The market research can naturally extend beyond the private market, and also target the demand for collective and social services. The planned economy is better suited for market research than the free market, because all the branch studies can be attuned and coordinated at the central level. Its results lay the foundation for the perspective and five-years plans. The best results of market research emerge in situations, where a cooperation is realized between the industry, the trade and scientific institutes13. In this approach the retail trade is the representative of the consumers. In such an association tests and experiments can be conducted to determine the product demand, in addition to the random samples.
In the planned economy of the GDR the state was the authority for all planning, both for the material production and also the price formation and the price development. The planning of the prices and of the material production relations have the form of an iterative procedure. The price level develops in accordance with the predetermined plan, in the short term and in the long term (perspective plan). This is advantageous for the producers, because the uncertainty in the production management is eliminated. The common aim was to maintain stable product prices during a plan-period of five years. However sometimes price adaptations are unavoidable, because the labour productivity develops in a favourable way. or scarcity of raw material emerges, or new boundary conditions are imposed on the production process, such as environmental demands.
When the product price is not attuned timely to the changing labour productivity, then a profit-driven inflation will result. In that case the profit is raised in an unintended and undesirable manner. Rising prices of raw materials cause cost-driven inflation. In fact this really occurred in the CMEC association, and she was even indispensable. For the rising price forces the producers to use the scarce resource in a more efficient way. But the inflation due to rising prices of raw materials was tempered on purpose by calculating the planned prices as a running average of the real prices in the preceding years. This method was also applied for the goods, that were imported from the capitalist states. Thus the economy was somewhat protected against the price fluctuations on the capitalist markets. The method creates a buffer.
Under the ideological competition between the west and the CMEC states the western economists have generally argued, that the planned economy does suffer from inflation14. This is in fact true, and the CMEC state have not denied it. However, in the planned economy the inflation can be better controlled and flattened than in the free market economy. The price formation in the CMEC states has always taken into account the prices on the world market, because these are a measure for the necessary production effort on the global scale. When the home prices are relatively high, then this signals that the national production process is inefficient.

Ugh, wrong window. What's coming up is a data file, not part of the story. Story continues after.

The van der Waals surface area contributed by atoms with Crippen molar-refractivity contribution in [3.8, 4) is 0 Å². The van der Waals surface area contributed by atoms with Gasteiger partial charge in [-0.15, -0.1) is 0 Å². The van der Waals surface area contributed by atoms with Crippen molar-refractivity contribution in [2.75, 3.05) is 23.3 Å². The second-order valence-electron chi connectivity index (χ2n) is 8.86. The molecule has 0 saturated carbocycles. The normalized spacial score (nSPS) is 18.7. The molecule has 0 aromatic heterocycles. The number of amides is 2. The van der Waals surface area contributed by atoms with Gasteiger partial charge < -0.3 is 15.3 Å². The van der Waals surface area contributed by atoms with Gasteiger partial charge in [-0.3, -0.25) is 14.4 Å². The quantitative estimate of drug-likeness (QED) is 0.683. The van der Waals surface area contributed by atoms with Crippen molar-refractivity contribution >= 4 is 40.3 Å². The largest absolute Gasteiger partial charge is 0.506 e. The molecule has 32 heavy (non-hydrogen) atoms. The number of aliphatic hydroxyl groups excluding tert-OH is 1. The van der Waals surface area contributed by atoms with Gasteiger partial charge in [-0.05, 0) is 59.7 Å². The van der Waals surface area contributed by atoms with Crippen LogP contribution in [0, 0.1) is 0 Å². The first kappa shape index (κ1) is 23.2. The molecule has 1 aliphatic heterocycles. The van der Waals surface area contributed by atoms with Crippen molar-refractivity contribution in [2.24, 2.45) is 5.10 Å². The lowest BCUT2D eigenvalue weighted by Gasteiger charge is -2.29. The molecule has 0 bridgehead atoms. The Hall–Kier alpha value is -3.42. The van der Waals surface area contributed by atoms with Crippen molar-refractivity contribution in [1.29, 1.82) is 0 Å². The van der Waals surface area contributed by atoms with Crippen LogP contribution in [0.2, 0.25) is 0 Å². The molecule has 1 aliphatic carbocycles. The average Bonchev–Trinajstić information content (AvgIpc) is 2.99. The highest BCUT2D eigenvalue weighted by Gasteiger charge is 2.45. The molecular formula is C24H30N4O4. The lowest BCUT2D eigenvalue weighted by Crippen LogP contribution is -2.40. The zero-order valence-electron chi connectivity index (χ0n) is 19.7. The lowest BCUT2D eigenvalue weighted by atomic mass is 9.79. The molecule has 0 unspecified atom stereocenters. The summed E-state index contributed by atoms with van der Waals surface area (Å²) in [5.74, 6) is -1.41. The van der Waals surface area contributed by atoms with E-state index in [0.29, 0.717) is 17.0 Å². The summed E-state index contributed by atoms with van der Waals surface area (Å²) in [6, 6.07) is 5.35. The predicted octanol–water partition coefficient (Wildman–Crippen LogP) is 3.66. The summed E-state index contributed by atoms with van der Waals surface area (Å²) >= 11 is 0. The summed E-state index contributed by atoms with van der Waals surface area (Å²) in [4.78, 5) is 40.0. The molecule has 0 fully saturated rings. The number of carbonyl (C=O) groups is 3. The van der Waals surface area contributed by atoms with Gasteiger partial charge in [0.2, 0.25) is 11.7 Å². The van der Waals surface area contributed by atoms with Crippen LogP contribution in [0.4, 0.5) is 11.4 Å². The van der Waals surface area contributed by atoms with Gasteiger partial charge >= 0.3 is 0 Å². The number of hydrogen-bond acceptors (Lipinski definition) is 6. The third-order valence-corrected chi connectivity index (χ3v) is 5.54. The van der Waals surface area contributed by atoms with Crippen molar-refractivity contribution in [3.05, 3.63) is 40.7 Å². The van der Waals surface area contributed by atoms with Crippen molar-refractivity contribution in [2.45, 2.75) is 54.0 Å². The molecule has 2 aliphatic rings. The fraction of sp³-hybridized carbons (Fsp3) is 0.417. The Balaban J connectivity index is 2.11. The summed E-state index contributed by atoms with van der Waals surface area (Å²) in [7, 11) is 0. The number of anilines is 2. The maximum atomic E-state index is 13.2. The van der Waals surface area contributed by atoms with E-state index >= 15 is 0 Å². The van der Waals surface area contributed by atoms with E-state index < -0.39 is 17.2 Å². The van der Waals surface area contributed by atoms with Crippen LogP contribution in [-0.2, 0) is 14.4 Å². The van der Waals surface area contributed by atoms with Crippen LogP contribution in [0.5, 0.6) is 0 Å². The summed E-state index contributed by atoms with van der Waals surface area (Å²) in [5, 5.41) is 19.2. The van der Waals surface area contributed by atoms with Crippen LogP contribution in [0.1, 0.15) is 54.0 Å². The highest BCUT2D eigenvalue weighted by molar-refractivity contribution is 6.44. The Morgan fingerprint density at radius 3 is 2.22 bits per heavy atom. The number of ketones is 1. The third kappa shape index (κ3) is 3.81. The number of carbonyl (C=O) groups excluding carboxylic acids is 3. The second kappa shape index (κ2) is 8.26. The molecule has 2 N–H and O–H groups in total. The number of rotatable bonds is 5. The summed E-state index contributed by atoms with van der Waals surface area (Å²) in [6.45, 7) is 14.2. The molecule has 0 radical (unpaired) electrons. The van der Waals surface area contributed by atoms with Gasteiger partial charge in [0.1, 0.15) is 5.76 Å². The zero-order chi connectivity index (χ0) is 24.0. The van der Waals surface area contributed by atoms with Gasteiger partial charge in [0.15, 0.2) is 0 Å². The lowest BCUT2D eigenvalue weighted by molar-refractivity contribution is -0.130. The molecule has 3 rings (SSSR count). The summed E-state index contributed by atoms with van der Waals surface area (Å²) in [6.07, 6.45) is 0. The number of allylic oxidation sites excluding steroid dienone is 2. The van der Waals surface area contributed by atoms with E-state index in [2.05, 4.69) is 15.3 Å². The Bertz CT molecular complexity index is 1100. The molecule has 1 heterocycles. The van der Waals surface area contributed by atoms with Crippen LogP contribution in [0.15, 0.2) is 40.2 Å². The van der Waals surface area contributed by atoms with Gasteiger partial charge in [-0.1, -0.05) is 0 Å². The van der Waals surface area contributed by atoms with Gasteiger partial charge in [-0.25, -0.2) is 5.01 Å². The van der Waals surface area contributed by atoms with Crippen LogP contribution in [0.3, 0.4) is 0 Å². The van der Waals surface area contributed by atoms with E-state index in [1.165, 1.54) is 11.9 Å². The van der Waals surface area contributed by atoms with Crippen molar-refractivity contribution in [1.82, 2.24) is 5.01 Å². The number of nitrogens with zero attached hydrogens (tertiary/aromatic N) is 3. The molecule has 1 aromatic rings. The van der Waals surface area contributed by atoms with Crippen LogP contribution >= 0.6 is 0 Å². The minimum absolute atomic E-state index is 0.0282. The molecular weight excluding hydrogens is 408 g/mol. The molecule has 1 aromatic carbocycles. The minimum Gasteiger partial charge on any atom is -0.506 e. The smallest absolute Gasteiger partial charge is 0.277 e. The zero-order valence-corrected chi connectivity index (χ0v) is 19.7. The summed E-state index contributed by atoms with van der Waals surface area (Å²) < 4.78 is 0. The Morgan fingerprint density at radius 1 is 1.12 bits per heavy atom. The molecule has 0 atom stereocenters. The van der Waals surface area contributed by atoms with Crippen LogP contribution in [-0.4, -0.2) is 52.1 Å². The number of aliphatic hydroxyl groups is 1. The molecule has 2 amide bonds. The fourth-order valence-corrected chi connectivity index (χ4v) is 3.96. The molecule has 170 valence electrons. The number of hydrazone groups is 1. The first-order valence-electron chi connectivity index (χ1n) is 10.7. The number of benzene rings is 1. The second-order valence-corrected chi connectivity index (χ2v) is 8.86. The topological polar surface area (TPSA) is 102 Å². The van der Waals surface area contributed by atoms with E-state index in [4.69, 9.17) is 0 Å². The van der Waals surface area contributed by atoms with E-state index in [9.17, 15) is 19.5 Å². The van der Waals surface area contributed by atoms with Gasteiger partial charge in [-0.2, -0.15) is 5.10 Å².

The figure 3 represents the structure of the price formation, that was used in the GDR. The cabinet council has the ultimate responsability for fixing the planned prices. He is advised by staff departments, in this case notably the plan commission and the agency for prices (in the German language the Amt für Preise). The agency coordinates the price proposals of the various ministries. The coordination concerns in particular the control of the general price level (the price index). Important instruments for this task are the construction of the price intertwined balance and of production indices. It has already been remarked, that the price formation is an iterative process. The agency engages in a continuous deliberation with the plan commission, who is responsible for the planning of quantities. Various alternatives are studied, until finally the optimal solution is found.
The department of finance makes propositions in order to realize the desired exchange rate of the national currency. In the CMEC states the national currency could not be exchanged into other currencies. Formally the transferable rouble existed, but he was never really used for trade purposes. He remained a passive calculation unit. Therefore the trade agreements were usually concluded at the bilateral level, and not at the multilateral level15.
Each ministry or department makes proposals for the price groups within her domain of competence. She deliberates with the producers (enterprises and combines of interprises), that fall under her jurisdiction. The ministries take care of the distribution of price catalogues in the industry and trade. They contain the price norms. Besides norms are published, that describe the development of the prices. Evidently there is a direct connection between the price norms and the material norms.
Sometimes the price policy supplements the fixed planned prices with a certain discretionary freedom for the producers themselves. This freedom has the form of maximum prices and of contract prices. In this way adaptations are possible with respect to differences in the bought quantities, quality, and goods made to order. The reader sees that the planning system does really offer room for bargaining. In principle it simply structures the perpetual clashes of group interests. It goes without saying, that the planning organization can never steer all decisions. The plan merely indicates the direction. Therefore it would be unworldly to assume, like Von Hayek, that the intertwined balances are an accurate prognosis of the future. The aim of the predictions with models is naturally the estimation of the tendencies, in the same way that western Central Planning Agencies operate.